Eczema fighter Traciee Thomas: “You’re more worthy than you feel”


51-year-old Traciee Thomas from Gary, Indiana was born with eczema. With her eczema now under control, Traciee shared with us her struggles and triumphs while living with this chronic condition.


Growing up with eczema

I was raised in Gary, Indiana before moving to West Linn, Oregon. As a baby I had eczema flare-ups on my arms, legs, neck and scalp. But I was not really diagnosed with the condition until the second grade. The eczema spread over my whole body when we moved to Oregon – that’s when my mother decided to take me to the doctor and I was diagnosed with atopic dermatitis.

I remember the sun irritated my skin, especially when I was sweating, so in the summertime I simply didn’t want to go outside. I’ve always worn long sleeves and high collars and I hated wearing dresses without stockings – I never wanted to show the horribly affected areas.

It’s been said that eczema tends to get worse under stress, but it is even more stressful not being able to communicate about it, and not finding anyone to understand how bad I felt or how uncomfortable I was. Growing up with sisters made having eczema even more difficult as they did not have the same condition and therefore did not understand. Our relationships were very contentious because of my internal issues related to my eczema, the outbreaks and how I saw myself. The constant fight and flight mode was exhausting. But it also gave me the strength to deal with all the talk outside the house.

Hobbies with eczema

People tend to gossip about it whether you’re a child or not. When I was in fifth or sixth grade, somebody had the idea that I should start doing gymnastics. Wearing gymnastic uniforms was one of those things that helped to get eczema out of my head and I had an out-of-body experience putting on that uniform. I’m still very active and outdoorsy now – I love hiking and doing aerial yoga. But even though I’ve always had a vivid and outgoing personality, and it’s easy for people to be drawn to me, I’ve always felt I had to go an extra mile in a hope that people would not notice how bad my eczema was.

Becoming a mother was a life changer. The focus switched from my life and everything revolving around eczema to focus on raising a happy son. My eczema symptoms also calmed down. Right now, I only have a small flare-up on my ankle and a little discoloration on my scalp. I still use a lot of lotion after a shower just to make sure eczema flare-ups don’t come back, and I try to wear mainly cotton clothes. Every time before buying cosmetic products, I read the ingredients carefully.

Public awareness

I remember reading a lot of books about eczema but they usually focused on preventative measures. I don’t ever recall seeing anyone with eczema before and I just gave up – I didn’t seek any associations or support groups. I decided that this was just something I was going to have to live with.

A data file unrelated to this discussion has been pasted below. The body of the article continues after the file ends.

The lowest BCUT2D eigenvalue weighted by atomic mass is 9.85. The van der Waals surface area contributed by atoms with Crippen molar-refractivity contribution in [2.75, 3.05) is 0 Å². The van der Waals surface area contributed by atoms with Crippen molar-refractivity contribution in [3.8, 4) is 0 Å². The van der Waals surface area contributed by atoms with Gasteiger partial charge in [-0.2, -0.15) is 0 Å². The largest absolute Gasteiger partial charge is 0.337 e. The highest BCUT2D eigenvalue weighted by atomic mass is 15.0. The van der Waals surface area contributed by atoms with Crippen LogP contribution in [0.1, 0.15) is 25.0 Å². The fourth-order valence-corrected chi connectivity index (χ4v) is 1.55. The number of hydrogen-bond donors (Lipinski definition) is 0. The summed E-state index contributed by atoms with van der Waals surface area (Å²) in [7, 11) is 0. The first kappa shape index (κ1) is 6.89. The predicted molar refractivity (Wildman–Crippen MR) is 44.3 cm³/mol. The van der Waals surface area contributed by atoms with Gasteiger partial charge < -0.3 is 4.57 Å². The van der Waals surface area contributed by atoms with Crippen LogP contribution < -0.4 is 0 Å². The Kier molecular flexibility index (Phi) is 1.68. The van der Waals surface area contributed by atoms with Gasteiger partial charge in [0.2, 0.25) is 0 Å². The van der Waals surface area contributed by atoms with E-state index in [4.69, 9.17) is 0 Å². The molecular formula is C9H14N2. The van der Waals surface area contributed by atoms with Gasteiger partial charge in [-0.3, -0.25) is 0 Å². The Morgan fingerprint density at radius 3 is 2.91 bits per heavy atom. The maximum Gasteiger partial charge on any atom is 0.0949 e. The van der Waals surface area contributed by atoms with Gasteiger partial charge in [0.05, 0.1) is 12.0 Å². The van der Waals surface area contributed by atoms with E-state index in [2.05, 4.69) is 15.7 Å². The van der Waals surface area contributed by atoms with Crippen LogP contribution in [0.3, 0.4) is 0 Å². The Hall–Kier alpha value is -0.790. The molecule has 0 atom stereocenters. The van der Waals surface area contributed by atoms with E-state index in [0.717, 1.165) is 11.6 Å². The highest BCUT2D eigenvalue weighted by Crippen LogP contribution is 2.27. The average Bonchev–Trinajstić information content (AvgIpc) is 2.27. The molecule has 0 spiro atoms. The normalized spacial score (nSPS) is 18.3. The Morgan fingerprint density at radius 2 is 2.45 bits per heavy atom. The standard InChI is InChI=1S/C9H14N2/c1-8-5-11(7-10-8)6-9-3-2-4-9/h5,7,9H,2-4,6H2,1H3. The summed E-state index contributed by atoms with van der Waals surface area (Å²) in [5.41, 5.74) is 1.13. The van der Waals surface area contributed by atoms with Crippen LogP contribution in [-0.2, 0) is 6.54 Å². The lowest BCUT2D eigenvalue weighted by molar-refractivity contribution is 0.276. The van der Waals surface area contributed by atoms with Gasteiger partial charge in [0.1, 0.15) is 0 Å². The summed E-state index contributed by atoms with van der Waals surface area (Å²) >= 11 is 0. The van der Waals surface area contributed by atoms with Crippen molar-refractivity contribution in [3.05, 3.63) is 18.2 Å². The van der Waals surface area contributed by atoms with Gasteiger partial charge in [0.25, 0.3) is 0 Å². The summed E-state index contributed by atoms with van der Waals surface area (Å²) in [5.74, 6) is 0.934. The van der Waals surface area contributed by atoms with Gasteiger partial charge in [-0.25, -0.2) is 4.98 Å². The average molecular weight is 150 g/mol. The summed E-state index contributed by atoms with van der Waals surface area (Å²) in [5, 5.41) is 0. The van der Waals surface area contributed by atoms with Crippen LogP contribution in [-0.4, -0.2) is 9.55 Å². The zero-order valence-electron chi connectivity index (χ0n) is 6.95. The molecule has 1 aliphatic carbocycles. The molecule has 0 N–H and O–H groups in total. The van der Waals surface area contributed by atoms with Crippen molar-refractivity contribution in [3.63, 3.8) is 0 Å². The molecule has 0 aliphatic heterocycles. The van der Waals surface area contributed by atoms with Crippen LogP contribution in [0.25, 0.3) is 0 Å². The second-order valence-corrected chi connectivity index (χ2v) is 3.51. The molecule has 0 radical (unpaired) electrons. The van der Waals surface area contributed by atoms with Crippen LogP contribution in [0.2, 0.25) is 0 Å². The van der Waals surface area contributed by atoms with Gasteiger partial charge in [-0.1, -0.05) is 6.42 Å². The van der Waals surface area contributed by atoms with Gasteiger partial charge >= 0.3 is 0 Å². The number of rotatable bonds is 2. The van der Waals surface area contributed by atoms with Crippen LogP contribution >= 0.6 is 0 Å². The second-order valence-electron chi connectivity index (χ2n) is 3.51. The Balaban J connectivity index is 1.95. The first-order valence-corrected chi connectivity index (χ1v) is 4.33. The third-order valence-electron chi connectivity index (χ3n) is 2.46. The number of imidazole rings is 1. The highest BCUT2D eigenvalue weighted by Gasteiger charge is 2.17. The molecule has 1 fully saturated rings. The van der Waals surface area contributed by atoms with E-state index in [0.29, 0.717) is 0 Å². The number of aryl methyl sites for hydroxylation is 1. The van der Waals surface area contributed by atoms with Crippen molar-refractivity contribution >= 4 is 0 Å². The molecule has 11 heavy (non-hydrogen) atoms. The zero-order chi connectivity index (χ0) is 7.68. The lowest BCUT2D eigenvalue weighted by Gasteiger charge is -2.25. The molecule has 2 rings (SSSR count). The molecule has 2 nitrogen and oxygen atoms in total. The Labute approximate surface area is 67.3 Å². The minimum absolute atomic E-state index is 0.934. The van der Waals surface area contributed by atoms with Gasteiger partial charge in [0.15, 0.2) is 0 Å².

In general, I believe there is a huge healthcare disparity in the US and you’re not treated as thoroughly if you don’t have a certain type of insurance. The socio-economic disparity is very real here. The doctors are so busy that they don’t even help the patients ask the right questions. I’ve been very fortunate: since I got pregnant I haven’t used any prescription medicine. But I believe that having more public awareness about eczema would help improve the lives of people living with it. My ex-boyfriend’s daughter has eczema and she still reaches out to me. I usually tell her: “Continue to be your authentic self and advocate for yourself. If you feel that something is not going well and you’re not getting your needs met, then it’s up to you to be able to communicate those issues. You have far more resources at your fingertips than you think, and it’s really important to use those resources.”

You’re more worthy than you think

Growing up with eczema was a lonely and shameful journey. Lonely because you’re unable to fully understand what’s going on with your skin in order to communicate your discomfort and restlessness during flares. Shame because you look different in a world where looks are everything. I’ve been asked to take a family photo and expected to smile, when all I wanted to do was scream. My insides were boiling. I was enraged at the sheer audacity of everyone around me pretending I was OK. Growing up with eczema doesn’t allow you to be OK. It’s an all-day-every-day-wearing-on-your-emotional-state-of-mind disease and no one knows how to help. No one has the remedy; no one can make it just go away. But you want me to smile and bear it. Growing up with eczema requires strength, tenacity, boldness and perseverance. What would I say to my younger self? You’re stronger and more resilient than you think. You’re more beautiful than you look. You’re more worthy than you feel.



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